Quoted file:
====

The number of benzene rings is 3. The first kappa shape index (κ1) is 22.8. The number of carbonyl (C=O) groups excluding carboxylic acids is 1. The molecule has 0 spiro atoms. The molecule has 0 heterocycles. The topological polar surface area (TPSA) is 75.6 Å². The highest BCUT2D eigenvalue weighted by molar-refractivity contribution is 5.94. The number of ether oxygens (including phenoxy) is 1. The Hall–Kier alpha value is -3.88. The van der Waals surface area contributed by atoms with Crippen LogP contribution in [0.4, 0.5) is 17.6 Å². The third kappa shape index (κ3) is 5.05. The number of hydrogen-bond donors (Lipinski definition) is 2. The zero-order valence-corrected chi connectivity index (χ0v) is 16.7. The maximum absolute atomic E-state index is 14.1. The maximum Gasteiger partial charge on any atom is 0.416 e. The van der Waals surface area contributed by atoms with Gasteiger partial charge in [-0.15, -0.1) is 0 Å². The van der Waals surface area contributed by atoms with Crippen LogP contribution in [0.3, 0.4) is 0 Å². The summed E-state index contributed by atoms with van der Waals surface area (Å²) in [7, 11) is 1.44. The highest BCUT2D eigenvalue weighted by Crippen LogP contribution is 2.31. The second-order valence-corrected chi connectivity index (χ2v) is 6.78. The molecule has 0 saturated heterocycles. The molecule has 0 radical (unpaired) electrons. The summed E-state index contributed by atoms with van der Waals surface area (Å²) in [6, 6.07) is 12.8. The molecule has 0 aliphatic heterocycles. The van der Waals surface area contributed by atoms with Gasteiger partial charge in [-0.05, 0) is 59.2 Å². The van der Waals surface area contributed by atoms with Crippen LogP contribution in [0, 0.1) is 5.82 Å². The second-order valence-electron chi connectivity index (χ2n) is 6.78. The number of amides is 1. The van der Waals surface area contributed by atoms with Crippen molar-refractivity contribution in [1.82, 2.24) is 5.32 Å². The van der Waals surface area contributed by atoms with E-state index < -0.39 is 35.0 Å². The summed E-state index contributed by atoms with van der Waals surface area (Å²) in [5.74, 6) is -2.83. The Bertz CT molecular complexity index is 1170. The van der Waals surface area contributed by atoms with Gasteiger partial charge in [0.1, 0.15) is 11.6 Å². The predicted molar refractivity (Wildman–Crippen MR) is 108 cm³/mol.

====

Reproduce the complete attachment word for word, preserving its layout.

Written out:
The number of benzene rings is 3. The first kappa shape index (κ1) is 22.8. The number of carbonyl (C=O) groups excluding carboxylic acids is 1. The molecule has 0 spiro atoms. The molecule has 0 heterocycles. The topological polar surface area (TPSA) is 75.6 Å². The highest BCUT2D eigenvalue weighted by molar-refractivity contribution is 5.94. The number of ether oxygens (including phenoxy) is 1. The Hall–Kier alpha value is -3.88. The van der Waals surface area contributed by atoms with Crippen LogP contribution in [0.4, 0.5) is 17.6 Å². The third kappa shape index (κ3) is 5.05. The number of hydrogen-bond donors (Lipinski definition) is 2. The zero-order valence-corrected chi connectivity index (χ0v) is 16.7. The maximum absolute atomic E-state index is 14.1. The maximum Gasteiger partial charge on any atom is 0.416 e. The van der Waals surface area contributed by atoms with Gasteiger partial charge in [-0.15, -0.1) is 0 Å². The van der Waals surface area contributed by atoms with Crippen LogP contribution in [0.3, 0.4) is 0 Å². The summed E-state index contributed by atoms with van der Waals surface area (Å²) in [7, 11) is 1.44. The highest BCUT2D eigenvalue weighted by Crippen LogP contribution is 2.31. The second-order valence-corrected chi connectivity index (χ2v) is 6.78. The molecule has 0 saturated heterocycles. The molecule has 0 radical (unpaired) electrons. The summed E-state index contributed by atoms with van der Waals surface area (Å²) in [6, 6.07) is 12.8. The molecule has 0 aliphatic heterocycles. The van der Waals surface area contributed by atoms with Gasteiger partial charge in [-0.05, 0) is 59.2 Å². The van der Waals surface area contributed by atoms with Crippen LogP contribution in [0, 0.1) is 5.82 Å². The second-order valence-electron chi connectivity index (χ2n) is 6.78. The number of amides is 1. The van der Waals surface area contributed by atoms with Crippen molar-refractivity contribution in [1.82, 2.24) is 5.32 Å². The van der Waals surface area contributed by atoms with E-state index < -0.39 is 35.0 Å². The summed E-state index contributed by atoms with van der Waals surface area (Å²) in [5.74, 6) is -2.83. The Bertz CT molecular complexity index is 1170. The van der Waals surface area contributed by atoms with Gasteiger partial charge in [0.1, 0.15) is 11.6 Å². The predicted molar refractivity (Wildman–Crippen MR) is 108 cm³/mol.